Two recent research studies have identified what many women have felt when running during and after pregnancy: the process of carrying and delivering the baby effects running gait and can cause pain.
A March 2013 study in Biomedical Central Pregnancy and Childbirth analyzed walking characteristics of pregnant women, finding that as pregnancy progresses, the stride widened, while stride length shortened. There was also a stiffness noted in the middle back of these women, where as in normal walking gait, there is a small amount of rotation of the midlle back above the pelvis. The result of these biomechanical changes my friends: pregnant ladies waddle.
These changes are capitalized when transitioning from walking gait to running gait. A second study published in the Journal of Sports Physical Therapy looked not only at changes of the pre and post partum runner’s gait, but at the treatment and resolution of pain related to these changes.
This study captured a pregnant runner’s running characteristics by placing utilizing 3-D video technology while she ran on a treadmill throughout her pregnancy and followed up after delivery. The research team found that as her pregnancy progressed, her pelvis tilted more forward, and lilted side to side during each stride. Clinically speaking, the result of this is increased strain on the low back and hips with changes in the force generated through the body when the foot hits the ground, resulting in pain, and this is often what brings patients in to see me.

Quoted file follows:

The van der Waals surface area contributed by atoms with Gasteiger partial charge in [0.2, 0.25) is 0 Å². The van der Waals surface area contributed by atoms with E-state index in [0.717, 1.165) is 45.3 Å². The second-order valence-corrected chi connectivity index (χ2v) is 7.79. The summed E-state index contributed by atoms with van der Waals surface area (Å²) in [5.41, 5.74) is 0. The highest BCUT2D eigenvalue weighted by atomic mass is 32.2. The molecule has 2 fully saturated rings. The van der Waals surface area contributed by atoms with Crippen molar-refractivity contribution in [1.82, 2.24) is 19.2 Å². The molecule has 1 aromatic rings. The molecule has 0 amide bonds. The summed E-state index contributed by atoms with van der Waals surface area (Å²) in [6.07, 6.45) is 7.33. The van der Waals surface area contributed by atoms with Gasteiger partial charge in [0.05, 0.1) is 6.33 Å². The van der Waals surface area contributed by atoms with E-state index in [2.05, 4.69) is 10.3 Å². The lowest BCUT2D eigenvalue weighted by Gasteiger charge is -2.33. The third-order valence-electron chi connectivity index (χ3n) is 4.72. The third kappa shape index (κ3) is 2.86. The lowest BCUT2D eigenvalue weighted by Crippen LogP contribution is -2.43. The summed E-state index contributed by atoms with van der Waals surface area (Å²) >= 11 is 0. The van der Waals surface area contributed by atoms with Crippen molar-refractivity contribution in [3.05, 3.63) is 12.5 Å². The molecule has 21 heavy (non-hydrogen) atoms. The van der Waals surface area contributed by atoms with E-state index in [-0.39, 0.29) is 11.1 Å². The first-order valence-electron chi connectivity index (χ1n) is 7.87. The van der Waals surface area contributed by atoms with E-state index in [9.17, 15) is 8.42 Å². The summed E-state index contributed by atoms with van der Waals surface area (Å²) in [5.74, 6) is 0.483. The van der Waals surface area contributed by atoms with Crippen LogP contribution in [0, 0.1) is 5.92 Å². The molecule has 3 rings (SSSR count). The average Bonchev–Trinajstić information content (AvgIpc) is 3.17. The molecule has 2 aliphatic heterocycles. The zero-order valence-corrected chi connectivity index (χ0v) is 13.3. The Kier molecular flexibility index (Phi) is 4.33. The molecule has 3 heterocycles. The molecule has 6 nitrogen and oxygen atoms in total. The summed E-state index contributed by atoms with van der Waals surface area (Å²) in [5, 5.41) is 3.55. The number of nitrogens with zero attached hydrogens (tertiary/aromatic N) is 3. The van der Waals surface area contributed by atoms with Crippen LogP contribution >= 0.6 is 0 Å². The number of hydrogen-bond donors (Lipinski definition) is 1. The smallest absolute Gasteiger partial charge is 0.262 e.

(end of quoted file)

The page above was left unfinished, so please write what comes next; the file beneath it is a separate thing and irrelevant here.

Interestingly, six months after delivery, many of these running characteristics are still present, meaning the runner is still running with abnormal mechanics. This is often due to over stretching of the abdominals during pregnancy, and weakening of the hip stabilizers. The answer to this, as demonstrated in the study, and long known to physical therapist, is specific strengthening of the deep abdominals and hip muscles. This does not include crunches, which can actually lead to damage to the more superficial abdominal muscles.
I have previously posted abdominal strengthening workouts which are perfect for addressing low back, pelvis, and hip pain following pregnancy, or really any low back, hip, or knee pain while running. They can be found here:
If pain is not clearing up do not hesitate to go to a physical therapist, who will identify to causes of the pain, and develop a plan to address it. If you are in Southern Oregon, come see me!
Make your day great,